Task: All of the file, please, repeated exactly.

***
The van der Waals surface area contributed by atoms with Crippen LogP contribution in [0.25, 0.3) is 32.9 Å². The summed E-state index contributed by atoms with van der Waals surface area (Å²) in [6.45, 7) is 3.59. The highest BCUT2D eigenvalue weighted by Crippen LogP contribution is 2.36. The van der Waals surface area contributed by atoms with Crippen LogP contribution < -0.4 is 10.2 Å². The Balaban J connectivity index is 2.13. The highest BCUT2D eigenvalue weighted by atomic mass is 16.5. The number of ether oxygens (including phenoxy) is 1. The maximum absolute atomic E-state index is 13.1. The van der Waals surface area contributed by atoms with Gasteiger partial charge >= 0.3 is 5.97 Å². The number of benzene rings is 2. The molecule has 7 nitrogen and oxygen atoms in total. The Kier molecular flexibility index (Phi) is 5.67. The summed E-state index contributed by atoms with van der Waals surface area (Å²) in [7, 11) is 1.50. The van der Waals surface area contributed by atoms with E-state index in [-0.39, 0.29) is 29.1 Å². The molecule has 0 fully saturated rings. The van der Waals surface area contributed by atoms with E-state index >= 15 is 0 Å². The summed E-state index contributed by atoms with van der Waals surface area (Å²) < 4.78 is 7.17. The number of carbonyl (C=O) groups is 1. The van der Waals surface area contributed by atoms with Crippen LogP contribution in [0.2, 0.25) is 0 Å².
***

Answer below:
The van der Waals surface area contributed by atoms with Crippen LogP contribution in [0.25, 0.3) is 32.9 Å². The summed E-state index contributed by atoms with van der Waals surface area (Å²) in [6.45, 7) is 3.59. The highest BCUT2D eigenvalue weighted by Crippen LogP contribution is 2.36. The van der Waals surface area contributed by atoms with Crippen LogP contribution < -0.4 is 10.2 Å². The Balaban J connectivity index is 2.13. The highest BCUT2D eigenvalue weighted by atomic mass is 16.5. The number of ether oxygens (including phenoxy) is 1. The maximum absolute atomic E-state index is 13.1. The van der Waals surface area contributed by atoms with Gasteiger partial charge >= 0.3 is 5.97 Å². The number of benzene rings is 2. The molecule has 7 nitrogen and oxygen atoms in total. The Kier molecular flexibility index (Phi) is 5.67. The summed E-state index contributed by atoms with van der Waals surface area (Å²) in [7, 11) is 1.50. The van der Waals surface area contributed by atoms with E-state index in [-0.39, 0.29) is 29.1 Å². The molecule has 0 fully saturated rings. The van der Waals surface area contributed by atoms with E-state index >= 15 is 0 Å². The summed E-state index contributed by atoms with van der Waals surface area (Å²) < 4.78 is 7.17. The number of carbonyl (C=O) groups is 1. The van der Waals surface area contributed by atoms with Crippen LogP contribution in [0.2, 0.25) is 0 Å².